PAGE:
Monday, April 19, 2010

enthusiasm is grounded in play, not work

I recently decided that I would drop off the Daily Painter's Gallery blog. My work has been appearing on there for many years and I would have to say that much of my early success in the blogsphere was due to exposure there. So it was hard to decide to not participate. Its probably not that big a deal, but I have felt pressure to "perform" because of the expectation the online gallery creates. I haven't been painting those small paintings though I do paint daily. Most of my work is focused on gallery pieces. And sometimes, too much on that.

When reading chapters 8 and 9 the last couple of weeks, I was struck by this -
"The discipline itself, not the creative outflow, becomes the point."
I know some artists, especially since this "daily painting" phenomenon, believe they cannot stop, that they have to paint/produce something every day - especially in order to sell on their blogs.

I think that some artists who do the "daily paintings" can get stuck in a rut, or put out work that is not the best just for the sake of being seen... I don't want to do that. I do not want to judge a work by whether its "good enough for the blog" or "good enough for $100."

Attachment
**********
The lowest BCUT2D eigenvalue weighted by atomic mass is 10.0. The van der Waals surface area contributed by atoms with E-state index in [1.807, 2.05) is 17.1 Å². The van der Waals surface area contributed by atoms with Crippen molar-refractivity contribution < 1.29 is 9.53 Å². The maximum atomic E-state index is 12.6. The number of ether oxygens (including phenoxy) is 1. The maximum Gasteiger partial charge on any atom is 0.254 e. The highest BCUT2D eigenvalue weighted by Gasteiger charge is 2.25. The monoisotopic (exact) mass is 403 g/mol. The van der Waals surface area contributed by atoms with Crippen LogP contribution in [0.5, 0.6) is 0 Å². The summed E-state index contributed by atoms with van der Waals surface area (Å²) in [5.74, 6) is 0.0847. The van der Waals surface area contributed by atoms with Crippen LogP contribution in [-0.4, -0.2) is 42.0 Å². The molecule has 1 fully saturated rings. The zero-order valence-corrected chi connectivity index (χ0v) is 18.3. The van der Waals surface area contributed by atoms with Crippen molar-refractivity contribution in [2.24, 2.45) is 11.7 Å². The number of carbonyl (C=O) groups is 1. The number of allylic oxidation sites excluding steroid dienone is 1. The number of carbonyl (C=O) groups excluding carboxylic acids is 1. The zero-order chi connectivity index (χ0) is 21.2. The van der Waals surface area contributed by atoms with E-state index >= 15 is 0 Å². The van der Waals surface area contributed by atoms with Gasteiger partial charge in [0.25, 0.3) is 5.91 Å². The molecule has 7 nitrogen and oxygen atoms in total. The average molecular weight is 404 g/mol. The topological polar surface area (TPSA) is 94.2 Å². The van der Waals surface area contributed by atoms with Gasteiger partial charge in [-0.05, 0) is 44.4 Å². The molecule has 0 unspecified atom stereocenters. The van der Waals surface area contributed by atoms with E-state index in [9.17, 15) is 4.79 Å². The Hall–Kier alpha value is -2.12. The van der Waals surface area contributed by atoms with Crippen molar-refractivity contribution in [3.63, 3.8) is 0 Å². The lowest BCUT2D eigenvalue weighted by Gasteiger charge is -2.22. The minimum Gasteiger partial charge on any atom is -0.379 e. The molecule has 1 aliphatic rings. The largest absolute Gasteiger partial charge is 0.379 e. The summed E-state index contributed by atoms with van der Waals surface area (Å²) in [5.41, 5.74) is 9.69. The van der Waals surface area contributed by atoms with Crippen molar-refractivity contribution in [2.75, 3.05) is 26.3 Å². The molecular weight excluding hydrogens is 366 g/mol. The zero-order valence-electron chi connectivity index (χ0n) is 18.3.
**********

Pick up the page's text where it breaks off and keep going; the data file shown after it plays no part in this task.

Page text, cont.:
Since the new year, and beginning this book, I've relaxed a lot in my work and allowed myself to change gears, to experiment a little more, and to focus on what I love. So it seems logical to remove the pressure to create something to meet other's expectations.

"That part of us that creates best is not a driven, disciplined automation, functioning from willpower, with a booster of pride to back it up. Over any extended period of time, being an artist requires enthusiasm more than discipline."

- Robin

Monday, April 12, 2010

remember when...

I was reading and posting?
I've been implementing more than reading. The book really did help me immensely and I am reminding myself as I begin each new day at the easel to think about those comments about perfectionism. I've relaxed so much more and am enjoying my work. Its interesting to me what an impact reading that section had on me. I suppose others might have a similar response to some other parts. Its nice that she covers so many possible blocks to the creative spirit and offers so much in the way of overcoming those blocks.

My days are so full this month that I have a hard time working in anything else, so my reading is on hold. My hope to do this in 12 to 16 weeks has stretched out further and further. But I am still picking it up and underlining key ideas for me. Just not writing about them much.

-- Robin
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